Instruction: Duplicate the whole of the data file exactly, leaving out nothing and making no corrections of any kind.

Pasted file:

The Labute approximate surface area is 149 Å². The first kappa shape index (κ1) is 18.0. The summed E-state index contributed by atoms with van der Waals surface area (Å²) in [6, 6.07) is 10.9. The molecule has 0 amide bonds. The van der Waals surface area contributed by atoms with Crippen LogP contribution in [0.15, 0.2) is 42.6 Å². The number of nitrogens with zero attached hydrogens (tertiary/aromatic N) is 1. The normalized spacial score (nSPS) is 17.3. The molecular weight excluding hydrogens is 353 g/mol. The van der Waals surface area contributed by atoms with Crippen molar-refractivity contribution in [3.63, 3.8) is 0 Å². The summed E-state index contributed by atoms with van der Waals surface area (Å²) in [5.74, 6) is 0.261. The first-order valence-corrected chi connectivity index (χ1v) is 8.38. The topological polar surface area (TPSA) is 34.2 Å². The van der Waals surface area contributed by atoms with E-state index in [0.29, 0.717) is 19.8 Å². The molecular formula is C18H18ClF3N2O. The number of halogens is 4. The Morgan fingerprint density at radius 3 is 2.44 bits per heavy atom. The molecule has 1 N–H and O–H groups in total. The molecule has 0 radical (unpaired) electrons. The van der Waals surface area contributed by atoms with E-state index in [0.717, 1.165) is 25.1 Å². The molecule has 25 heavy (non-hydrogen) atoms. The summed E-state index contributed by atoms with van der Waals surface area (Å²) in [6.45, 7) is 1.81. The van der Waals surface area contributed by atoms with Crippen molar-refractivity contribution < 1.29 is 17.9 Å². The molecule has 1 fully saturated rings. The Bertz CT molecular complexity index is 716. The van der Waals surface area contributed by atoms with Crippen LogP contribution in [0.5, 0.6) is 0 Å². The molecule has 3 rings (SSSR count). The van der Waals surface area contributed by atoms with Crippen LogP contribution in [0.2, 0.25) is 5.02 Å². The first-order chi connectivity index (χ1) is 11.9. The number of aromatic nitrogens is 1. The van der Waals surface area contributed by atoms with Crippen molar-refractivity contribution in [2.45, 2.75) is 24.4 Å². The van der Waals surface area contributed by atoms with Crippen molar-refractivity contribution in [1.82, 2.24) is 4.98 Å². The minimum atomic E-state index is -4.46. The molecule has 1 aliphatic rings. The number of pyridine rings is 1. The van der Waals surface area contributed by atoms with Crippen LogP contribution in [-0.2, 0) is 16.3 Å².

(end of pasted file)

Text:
The Labute approximate surface area is 149 Å². The first kappa shape index (κ1) is 18.0. The summed E-state index contributed by atoms with van der Waals surface area (Å²) in [6, 6.07) is 10.9. The molecule has 0 amide bonds. The van der Waals surface area contributed by atoms with Crippen LogP contribution in [0.15, 0.2) is 42.6 Å². The number of nitrogens with zero attached hydrogens (tertiary/aromatic N) is 1. The normalized spacial score (nSPS) is 17.3. The molecular weight excluding hydrogens is 353 g/mol. The van der Waals surface area contributed by atoms with Crippen molar-refractivity contribution in [3.63, 3.8) is 0 Å². The summed E-state index contributed by atoms with van der Waals surface area (Å²) in [5.74, 6) is 0.261. The first-order valence-corrected chi connectivity index (χ1v) is 8.38. The topological polar surface area (TPSA) is 34.2 Å². The van der Waals surface area contributed by atoms with E-state index in [0.29, 0.717) is 19.8 Å². The molecular formula is C18H18ClF3N2O. The number of halogens is 4. The Morgan fingerprint density at radius 3 is 2.44 bits per heavy atom. The molecule has 1 N–H and O–H groups in total. The molecule has 0 radical (unpaired) electrons. The van der Waals surface area contributed by atoms with E-state index in [0.717, 1.165) is 25.1 Å². The molecule has 25 heavy (non-hydrogen) atoms. The summed E-state index contributed by atoms with van der Waals surface area (Å²) in [6.45, 7) is 1.81. The van der Waals surface area contributed by atoms with Crippen molar-refractivity contribution < 1.29 is 17.9 Å². The molecule has 1 fully saturated rings. The Bertz CT molecular complexity index is 716. The van der Waals surface area contributed by atoms with Crippen LogP contribution in [0.5, 0.6) is 0 Å². The molecule has 3 rings (SSSR count). The van der Waals surface area contributed by atoms with Crippen LogP contribution in [0.2, 0.25) is 5.02 Å². The first-order chi connectivity index (χ1) is 11.9. The number of aromatic nitrogens is 1. The van der Waals surface area contributed by atoms with Crippen molar-refractivity contribution in [2.45, 2.75) is 24.4 Å². The van der Waals surface area contributed by atoms with Crippen molar-refractivity contribution in [1.82, 2.24) is 4.98 Å². The minimum atomic E-state index is -4.46. The molecule has 1 aliphatic rings. The number of pyridine rings is 1. The van der Waals surface area contributed by atoms with Crippen LogP contribution in [-0.2, 0) is 16.3 Å².